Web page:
Largest City


Discover Japan's rich heritage

For centuries, Kansai has been the cultural heartland of Japan.

A region on the western side of the main island of Honshu, Kansai is where you’ll find the traditional Japan of your imagination; winding cobbled streets lined with dark wooden houses, the sound of distant gongs in the mountains and the smell of incense in the rain.

Go Geisha hunting in Kyoto’s Gion.

Surprisingly, it’s also where you’ll find the hub of the Japanese anti-establishment, led by the region’s unofficial capital Osaka – a youth paradise of Japanese counterculture with an infamous nightlife and extremely good food. The nearby city of Kobe too has a distinctly cosmopolitan vibe, offering up its famed marbled beef in an attractive, port-side setting.

Explore Shinsekai, a pre-war neighbourhood that was created with New York as a model for its southern half and Paris for its northern half.

Explore Osaka’s Shinsekai, a pre-war neighbourhood that was created with New York as a model for its southern half and Paris for its northern half.

Both Kyoto and Nara were former capitals of Japan, and, thanks to a relatively peaceful political and natural history, Kansai has more preserved UNESCO World Heritage Sites than any other region in the country. Kyoto alone has around 2000 temples and shrines, including the much-photographed golden pavilion of Kinkaku-ji, while nearby Nara is home to one of Japan’s largest bronze statues of Buddah.

Beware the hangry deer at Nara’s Todai-ji Temple.

Himeji Castle in Hyogo prefecture is one of Japan’s most beautiful feudal castles and the Ise Shrine in Mie is an important pilgrimage site. Mount Koya, in Wakayama prefecture, is a remote, mist-covered temple town where visitors can make the journey to experience an overnight temple stay, rising early to pray with the monks and sampling the simple Buddhist food.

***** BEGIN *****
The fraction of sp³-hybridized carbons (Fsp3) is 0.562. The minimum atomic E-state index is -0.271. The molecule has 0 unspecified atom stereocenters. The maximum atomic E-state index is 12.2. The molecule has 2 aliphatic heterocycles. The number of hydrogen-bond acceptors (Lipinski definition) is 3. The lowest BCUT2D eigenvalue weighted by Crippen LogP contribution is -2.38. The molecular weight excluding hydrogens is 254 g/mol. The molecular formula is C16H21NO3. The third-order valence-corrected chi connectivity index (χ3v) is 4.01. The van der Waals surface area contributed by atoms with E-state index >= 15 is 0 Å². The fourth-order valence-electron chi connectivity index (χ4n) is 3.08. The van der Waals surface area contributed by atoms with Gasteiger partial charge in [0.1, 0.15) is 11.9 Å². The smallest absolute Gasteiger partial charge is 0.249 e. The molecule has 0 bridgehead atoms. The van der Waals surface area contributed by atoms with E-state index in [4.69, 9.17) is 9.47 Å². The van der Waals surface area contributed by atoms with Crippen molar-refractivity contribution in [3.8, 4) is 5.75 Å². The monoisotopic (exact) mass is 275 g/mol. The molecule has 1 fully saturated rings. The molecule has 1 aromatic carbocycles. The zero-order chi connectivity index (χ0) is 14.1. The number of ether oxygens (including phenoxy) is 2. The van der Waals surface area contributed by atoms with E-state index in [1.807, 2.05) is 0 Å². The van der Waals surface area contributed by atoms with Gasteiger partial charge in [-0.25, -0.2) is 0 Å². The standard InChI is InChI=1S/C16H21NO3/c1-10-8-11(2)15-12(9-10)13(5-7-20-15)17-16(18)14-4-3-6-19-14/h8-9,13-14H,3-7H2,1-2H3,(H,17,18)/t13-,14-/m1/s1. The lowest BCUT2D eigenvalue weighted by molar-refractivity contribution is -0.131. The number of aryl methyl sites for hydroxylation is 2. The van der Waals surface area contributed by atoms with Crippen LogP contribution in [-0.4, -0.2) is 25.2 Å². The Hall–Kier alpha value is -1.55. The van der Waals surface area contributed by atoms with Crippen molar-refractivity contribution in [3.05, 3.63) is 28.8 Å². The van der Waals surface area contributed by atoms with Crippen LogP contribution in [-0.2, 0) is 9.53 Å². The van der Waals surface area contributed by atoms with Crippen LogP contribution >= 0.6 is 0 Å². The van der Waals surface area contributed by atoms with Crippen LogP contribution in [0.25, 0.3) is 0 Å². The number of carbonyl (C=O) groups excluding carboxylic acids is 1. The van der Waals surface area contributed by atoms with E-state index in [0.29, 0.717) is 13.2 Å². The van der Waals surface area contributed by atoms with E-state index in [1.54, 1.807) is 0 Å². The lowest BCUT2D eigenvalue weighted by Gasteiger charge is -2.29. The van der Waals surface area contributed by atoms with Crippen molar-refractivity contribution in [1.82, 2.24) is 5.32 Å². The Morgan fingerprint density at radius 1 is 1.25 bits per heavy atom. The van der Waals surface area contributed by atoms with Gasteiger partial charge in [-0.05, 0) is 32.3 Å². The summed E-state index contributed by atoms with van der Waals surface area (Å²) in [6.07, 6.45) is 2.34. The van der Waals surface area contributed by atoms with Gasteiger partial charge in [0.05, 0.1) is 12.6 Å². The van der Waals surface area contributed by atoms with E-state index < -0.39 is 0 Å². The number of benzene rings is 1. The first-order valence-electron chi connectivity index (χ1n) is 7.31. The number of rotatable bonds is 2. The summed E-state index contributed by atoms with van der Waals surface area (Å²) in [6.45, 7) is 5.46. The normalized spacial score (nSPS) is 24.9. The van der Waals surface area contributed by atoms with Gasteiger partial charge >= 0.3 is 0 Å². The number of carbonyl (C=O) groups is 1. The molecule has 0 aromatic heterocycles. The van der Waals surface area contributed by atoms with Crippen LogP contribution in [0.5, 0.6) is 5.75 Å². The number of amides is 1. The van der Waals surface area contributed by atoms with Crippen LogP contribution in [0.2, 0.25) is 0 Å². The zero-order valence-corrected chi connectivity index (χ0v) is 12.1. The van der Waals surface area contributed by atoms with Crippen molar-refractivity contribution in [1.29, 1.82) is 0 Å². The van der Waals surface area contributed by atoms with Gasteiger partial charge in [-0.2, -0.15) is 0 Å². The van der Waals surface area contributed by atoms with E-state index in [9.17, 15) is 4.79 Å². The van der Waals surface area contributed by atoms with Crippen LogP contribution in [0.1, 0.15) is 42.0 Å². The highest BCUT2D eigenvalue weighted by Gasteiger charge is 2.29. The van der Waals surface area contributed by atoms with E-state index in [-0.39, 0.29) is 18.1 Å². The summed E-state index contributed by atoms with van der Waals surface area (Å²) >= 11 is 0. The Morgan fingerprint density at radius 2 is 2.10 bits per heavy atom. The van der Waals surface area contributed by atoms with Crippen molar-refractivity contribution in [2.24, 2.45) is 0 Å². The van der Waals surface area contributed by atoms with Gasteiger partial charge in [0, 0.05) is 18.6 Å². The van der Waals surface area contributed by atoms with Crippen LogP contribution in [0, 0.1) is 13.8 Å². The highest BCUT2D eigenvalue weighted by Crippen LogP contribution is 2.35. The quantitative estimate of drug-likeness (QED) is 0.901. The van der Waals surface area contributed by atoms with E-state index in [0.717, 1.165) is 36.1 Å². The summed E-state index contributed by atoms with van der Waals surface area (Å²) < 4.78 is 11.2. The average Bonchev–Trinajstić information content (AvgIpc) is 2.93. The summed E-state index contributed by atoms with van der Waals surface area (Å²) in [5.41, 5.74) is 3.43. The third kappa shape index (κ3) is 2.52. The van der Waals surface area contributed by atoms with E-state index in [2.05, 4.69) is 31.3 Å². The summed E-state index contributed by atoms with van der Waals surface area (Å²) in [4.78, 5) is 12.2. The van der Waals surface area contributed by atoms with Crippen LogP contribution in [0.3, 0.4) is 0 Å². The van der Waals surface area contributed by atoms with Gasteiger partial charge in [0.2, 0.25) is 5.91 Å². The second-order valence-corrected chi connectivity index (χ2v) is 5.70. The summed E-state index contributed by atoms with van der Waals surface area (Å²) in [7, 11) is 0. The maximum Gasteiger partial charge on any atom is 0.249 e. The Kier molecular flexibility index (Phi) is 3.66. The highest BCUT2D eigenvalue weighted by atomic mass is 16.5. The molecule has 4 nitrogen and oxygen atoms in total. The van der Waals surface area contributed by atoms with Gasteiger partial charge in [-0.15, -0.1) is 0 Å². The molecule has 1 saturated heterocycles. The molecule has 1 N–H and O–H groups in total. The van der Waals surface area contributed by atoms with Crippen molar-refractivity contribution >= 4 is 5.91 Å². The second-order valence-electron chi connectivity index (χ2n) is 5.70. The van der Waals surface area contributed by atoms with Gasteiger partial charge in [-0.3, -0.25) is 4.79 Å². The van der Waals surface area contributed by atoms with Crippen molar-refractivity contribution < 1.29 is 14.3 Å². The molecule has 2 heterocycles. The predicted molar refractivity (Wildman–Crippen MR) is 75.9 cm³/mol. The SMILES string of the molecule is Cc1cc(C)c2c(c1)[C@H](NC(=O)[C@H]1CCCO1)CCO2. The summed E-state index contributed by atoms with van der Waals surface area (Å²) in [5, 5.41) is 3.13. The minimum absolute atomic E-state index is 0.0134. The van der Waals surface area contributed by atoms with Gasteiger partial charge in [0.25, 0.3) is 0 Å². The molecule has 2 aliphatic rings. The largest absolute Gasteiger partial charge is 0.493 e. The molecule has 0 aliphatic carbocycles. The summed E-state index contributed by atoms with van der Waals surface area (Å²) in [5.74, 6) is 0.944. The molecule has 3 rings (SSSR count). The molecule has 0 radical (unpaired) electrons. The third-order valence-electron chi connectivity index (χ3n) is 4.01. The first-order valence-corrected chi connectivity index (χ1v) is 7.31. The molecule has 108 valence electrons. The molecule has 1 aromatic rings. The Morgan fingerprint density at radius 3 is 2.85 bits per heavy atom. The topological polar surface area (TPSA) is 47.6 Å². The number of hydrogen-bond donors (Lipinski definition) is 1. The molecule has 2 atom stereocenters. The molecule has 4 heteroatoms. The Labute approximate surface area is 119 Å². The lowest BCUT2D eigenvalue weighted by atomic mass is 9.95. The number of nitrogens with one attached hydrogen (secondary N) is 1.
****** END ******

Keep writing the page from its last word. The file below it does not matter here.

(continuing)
Don't miss the chance to experience an overnight temple stay on Mount Koya, Wakayama

Don’t miss the chance to experience an overnight temple stay on Mount Koya.

Also known as the Kinki Region, Kansai is sometimes seen as the more quirky counter to its eastern neighbor, Kanto. Kansai people are known for their humor, love of food and for riding on the other side of the escalator. They also speak a distinct dialect known as ‘Kansai-ben’.

Destinations in Kansai

Himeji Castle in Hyogo Prefecture


Touted as ‘a Japan in miniature’, Hyogo is one of Japan’s most diverse prefectures.

Amanohashidate or Bridge to Heaven in Kyoto Prefecture


Break the tourist mould and head outside of the city to uncover the rest of what Kyoto has to offer.

Maruyama rice terraces at sunset, Mie prefecture


The first signs of human habitation on Mie can be traced back 10,000 years and that’s only one of this ancient prefecture’s historical claims to fame.

Cherry blossoms among the Yoshino mountains in Nara prefecture


Nara prefecture is where you’ll find the immemorial tombs of Japan’s early rulers, its first Buddhist temple and the headquarters of the sacred Shugendo mountain religion.

Osaka, Japan skyline at Osaka Castle Park, Osaka Prefecture


Japan's second smallest prefecture is the economic and commercial hub of the Kansai region, driven by it's kaleidoscopic capital city Osaka.

Lake Biwa in Shiga Prefecture


Shiga prefecture is so full of scenic views you’ll feel as though you’ve tripped and fallen into a postcard.

Nachi, Japan at the pagoda of Seigantoji and Nachi no Taki waterfall, Wakayama Prefecture


Wakayama prefecture is the spectacular, spiritual heart of Japan.

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Nagoya, Japan city skyline, Aichi Prefecture


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People eating and drinking in Yurakucho Tokyo Japan.


From glittering skyscrapers to rickety ramen shacks, Tokyo is a dazzling mix of the ultra modern and traditional.

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Tokyo, Japan - August 1, 2015: Crowds pass below colorful signs in Akihabara. The well known electronics district specializes in the sales of video games, anime, manga, and computer goods.


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Manhole cover in Ghibli museum, Tokyo-Japan.

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